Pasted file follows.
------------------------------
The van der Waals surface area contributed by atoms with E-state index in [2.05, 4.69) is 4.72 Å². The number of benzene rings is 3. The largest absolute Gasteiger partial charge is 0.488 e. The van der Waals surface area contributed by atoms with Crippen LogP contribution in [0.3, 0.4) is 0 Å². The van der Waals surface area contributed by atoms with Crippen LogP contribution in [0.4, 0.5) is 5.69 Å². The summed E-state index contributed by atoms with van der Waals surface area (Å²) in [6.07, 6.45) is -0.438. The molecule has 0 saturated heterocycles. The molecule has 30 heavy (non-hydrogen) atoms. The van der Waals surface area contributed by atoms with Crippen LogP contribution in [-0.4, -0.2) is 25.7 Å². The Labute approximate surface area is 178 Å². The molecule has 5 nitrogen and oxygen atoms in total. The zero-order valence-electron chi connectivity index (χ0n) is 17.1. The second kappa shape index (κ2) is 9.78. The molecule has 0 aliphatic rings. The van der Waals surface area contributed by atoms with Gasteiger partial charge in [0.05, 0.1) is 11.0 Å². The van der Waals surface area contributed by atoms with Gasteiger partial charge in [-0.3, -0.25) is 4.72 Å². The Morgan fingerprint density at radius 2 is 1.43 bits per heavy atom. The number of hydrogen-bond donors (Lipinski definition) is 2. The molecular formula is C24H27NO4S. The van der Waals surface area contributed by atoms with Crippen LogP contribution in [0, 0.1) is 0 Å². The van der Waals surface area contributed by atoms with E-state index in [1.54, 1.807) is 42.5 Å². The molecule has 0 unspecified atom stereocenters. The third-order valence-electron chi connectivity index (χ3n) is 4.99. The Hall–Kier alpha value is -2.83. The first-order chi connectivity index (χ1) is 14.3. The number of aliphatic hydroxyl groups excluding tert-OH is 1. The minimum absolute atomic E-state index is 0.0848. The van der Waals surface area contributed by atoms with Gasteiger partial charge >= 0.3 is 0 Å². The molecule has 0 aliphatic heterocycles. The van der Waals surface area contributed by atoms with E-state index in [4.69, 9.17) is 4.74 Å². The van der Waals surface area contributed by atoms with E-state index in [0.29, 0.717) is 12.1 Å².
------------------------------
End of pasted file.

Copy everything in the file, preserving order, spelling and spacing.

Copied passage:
The van der Waals surface area contributed by atoms with E-state index in [2.05, 4.69) is 4.72 Å². The number of benzene rings is 3. The largest absolute Gasteiger partial charge is 0.488 e. The van der Waals surface area contributed by atoms with Crippen LogP contribution in [0.3, 0.4) is 0 Å². The van der Waals surface area contributed by atoms with Crippen LogP contribution in [0.4, 0.5) is 5.69 Å². The summed E-state index contributed by atoms with van der Waals surface area (Å²) in [6.07, 6.45) is -0.438. The molecule has 0 saturated heterocycles. The molecule has 30 heavy (non-hydrogen) atoms. The van der Waals surface area contributed by atoms with Crippen LogP contribution in [-0.4, -0.2) is 25.7 Å². The Labute approximate surface area is 178 Å². The molecule has 5 nitrogen and oxygen atoms in total. The zero-order valence-electron chi connectivity index (χ0n) is 17.1. The second kappa shape index (κ2) is 9.78. The molecule has 0 aliphatic rings. The van der Waals surface area contributed by atoms with Gasteiger partial charge in [0.05, 0.1) is 11.0 Å². The van der Waals surface area contributed by atoms with Gasteiger partial charge in [-0.3, -0.25) is 4.72 Å². The Morgan fingerprint density at radius 2 is 1.43 bits per heavy atom. The number of hydrogen-bond donors (Lipinski definition) is 2. The molecular formula is C24H27NO4S. The van der Waals surface area contributed by atoms with Crippen LogP contribution in [0, 0.1) is 0 Å². The van der Waals surface area contributed by atoms with E-state index in [1.54, 1.807) is 42.5 Å². The molecule has 0 unspecified atom stereocenters. The third-order valence-electron chi connectivity index (χ3n) is 4.99. The Hall–Kier alpha value is -2.83. The first-order chi connectivity index (χ1) is 14.3. The number of aliphatic hydroxyl groups excluding tert-OH is 1. The minimum absolute atomic E-state index is 0.0848. The van der Waals surface area contributed by atoms with Gasteiger partial charge >= 0.3 is 0 Å². The molecule has 0 aliphatic heterocycles. The van der Waals surface area contributed by atoms with E-state index in [4.69, 9.17) is 4.74 Å². The van der Waals surface area contributed by atoms with E-state index in [0.29, 0.717) is 12.1 Å².